A new randomised, double-blind, placebo-controlled study in the lancet has shown that a Russian antihistamine drug called Dimebon has shown a positive effect in Alzheimer’s Disease (Doody et al, 2008). 183 patients with mild-to-moderate Alzheimers disease were assigned to either Dimebon (20mg tds) or placebo. The Alzheimers disease assessment scale was used to assess performance at baseline and 26 weeks. If patients dropped out before completion, the last results were carried forwards (intention-to-treat, last observation carried forward). 88% of patients in the Dimebon arm and 82% in the placebo arm completed the study. The results showed a significant 4-point mean difference between Dimebon and placebo (p<0.0001). This study is interesting because it shows an improvement in scores, rather than a stabilisation of decline. The results of phase 3 trials are awaited. In the same issue, another study reported the results of a post-mortem analysis of a phase I trial for an Amyloid-Beta peptide immunisation in people with Alzheimer’s disease (Holmes et al, 2008). The immunisation resulted in a significant decrease in plaques although this didn’t prevent a decline in functioning. This adds to the ongoing debate about the role of plaques in Alzheimer’s disease.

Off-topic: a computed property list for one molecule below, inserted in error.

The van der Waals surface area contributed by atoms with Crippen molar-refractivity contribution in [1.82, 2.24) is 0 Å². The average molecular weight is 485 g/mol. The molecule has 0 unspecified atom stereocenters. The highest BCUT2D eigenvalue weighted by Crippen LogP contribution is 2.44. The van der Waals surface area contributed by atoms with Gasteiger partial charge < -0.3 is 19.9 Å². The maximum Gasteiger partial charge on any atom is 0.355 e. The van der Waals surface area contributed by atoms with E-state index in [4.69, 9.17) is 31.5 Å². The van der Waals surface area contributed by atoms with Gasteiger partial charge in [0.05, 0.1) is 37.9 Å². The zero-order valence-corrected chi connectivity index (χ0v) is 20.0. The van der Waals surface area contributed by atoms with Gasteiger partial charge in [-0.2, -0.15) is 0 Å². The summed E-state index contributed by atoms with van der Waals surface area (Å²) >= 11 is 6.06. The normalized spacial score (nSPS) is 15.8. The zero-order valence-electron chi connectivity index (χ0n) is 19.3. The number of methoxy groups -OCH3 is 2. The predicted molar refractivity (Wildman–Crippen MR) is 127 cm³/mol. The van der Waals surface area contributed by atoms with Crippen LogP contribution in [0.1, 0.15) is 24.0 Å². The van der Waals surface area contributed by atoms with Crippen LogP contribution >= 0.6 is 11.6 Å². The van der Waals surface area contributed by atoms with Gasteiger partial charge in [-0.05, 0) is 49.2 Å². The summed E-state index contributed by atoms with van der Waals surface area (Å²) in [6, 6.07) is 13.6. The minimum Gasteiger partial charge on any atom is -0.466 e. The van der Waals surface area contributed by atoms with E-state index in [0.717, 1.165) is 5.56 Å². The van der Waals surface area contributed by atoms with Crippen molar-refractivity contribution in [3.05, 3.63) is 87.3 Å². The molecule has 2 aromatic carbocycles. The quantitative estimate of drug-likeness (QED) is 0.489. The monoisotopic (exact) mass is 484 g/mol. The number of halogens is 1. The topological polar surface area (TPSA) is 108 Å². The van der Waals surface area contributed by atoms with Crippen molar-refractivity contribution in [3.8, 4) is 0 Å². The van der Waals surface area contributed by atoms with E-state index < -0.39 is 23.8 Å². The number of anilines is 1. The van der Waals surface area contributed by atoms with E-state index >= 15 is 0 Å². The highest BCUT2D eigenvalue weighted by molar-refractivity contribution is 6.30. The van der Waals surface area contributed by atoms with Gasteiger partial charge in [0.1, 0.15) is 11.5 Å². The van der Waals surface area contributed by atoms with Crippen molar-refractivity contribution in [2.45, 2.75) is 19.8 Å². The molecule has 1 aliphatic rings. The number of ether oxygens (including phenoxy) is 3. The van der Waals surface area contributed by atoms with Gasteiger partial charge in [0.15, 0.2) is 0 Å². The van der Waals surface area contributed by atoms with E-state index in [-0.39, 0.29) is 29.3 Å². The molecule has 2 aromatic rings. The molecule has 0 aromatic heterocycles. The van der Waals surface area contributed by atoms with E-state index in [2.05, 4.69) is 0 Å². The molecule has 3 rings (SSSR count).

Doody R S et al. Effect of dimebon on cognition, activities of daily living, behaviour and global function in patients with mild-to-moderate Alzheimer’s disease: a randomised, double-blind, placebo-controlled study. The Lancet. 372. 207-215. 2008.
Holmes, C et al. Long term effects of Alpha-Beta 42 immunisation in Alzheimer’s Disease: follow-up of a randomised placebo-controlled phase 1 trial. The Lancet. 372. 216-223. 2008.
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